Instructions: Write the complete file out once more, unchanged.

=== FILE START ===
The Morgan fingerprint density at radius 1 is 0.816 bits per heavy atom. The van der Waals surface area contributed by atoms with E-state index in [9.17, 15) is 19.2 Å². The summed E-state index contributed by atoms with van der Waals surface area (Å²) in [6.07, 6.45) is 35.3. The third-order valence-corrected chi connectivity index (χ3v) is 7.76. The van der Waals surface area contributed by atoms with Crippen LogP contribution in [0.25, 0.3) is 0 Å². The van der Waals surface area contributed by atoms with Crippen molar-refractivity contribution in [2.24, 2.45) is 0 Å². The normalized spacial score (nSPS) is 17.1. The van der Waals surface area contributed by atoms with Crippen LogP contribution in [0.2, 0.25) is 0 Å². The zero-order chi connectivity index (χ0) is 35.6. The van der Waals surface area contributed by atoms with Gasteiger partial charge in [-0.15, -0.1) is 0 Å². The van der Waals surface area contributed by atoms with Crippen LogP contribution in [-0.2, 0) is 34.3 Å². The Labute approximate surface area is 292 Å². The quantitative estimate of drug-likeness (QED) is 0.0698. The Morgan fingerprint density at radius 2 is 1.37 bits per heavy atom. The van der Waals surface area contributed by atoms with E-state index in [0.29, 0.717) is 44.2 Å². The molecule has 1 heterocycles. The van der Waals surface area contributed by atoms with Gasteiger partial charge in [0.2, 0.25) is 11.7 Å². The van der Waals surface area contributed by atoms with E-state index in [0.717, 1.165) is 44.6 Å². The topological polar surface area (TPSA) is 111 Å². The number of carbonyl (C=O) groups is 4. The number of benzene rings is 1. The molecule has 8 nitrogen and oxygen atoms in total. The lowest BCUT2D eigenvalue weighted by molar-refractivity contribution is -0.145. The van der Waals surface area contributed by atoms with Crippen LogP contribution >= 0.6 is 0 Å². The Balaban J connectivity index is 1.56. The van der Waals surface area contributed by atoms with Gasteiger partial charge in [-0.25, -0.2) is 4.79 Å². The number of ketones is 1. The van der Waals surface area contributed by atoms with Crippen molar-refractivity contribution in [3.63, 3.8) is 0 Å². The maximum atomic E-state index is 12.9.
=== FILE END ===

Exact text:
The Morgan fingerprint density at radius 1 is 0.816 bits per heavy atom. The van der Waals surface area contributed by atoms with E-state index in [9.17, 15) is 19.2 Å². The summed E-state index contributed by atoms with van der Waals surface area (Å²) in [6.07, 6.45) is 35.3. The third-order valence-corrected chi connectivity index (χ3v) is 7.76. The van der Waals surface area contributed by atoms with Crippen LogP contribution in [0.25, 0.3) is 0 Å². The van der Waals surface area contributed by atoms with Crippen molar-refractivity contribution in [2.24, 2.45) is 0 Å². The normalized spacial score (nSPS) is 17.1. The van der Waals surface area contributed by atoms with Crippen LogP contribution in [0.2, 0.25) is 0 Å². The zero-order chi connectivity index (χ0) is 35.6. The van der Waals surface area contributed by atoms with Gasteiger partial charge in [-0.15, -0.1) is 0 Å². The van der Waals surface area contributed by atoms with Crippen LogP contribution in [-0.2, 0) is 34.3 Å². The Labute approximate surface area is 292 Å². The quantitative estimate of drug-likeness (QED) is 0.0698. The Morgan fingerprint density at radius 2 is 1.37 bits per heavy atom. The van der Waals surface area contributed by atoms with E-state index in [0.29, 0.717) is 44.2 Å². The molecule has 1 heterocycles. The van der Waals surface area contributed by atoms with Gasteiger partial charge in [0.2, 0.25) is 11.7 Å². The van der Waals surface area contributed by atoms with E-state index in [0.717, 1.165) is 44.6 Å². The topological polar surface area (TPSA) is 111 Å². The number of carbonyl (C=O) groups is 4. The number of benzene rings is 1. The molecule has 8 nitrogen and oxygen atoms in total. The lowest BCUT2D eigenvalue weighted by molar-refractivity contribution is -0.145. The van der Waals surface area contributed by atoms with Crippen LogP contribution >= 0.6 is 0 Å². The Balaban J connectivity index is 1.56. The van der Waals surface area contributed by atoms with Gasteiger partial charge in [-0.25, -0.2) is 4.79 Å². The number of ketones is 1. The van der Waals surface area contributed by atoms with Crippen molar-refractivity contribution in [3.63, 3.8) is 0 Å². The maximum atomic E-state index is 12.9.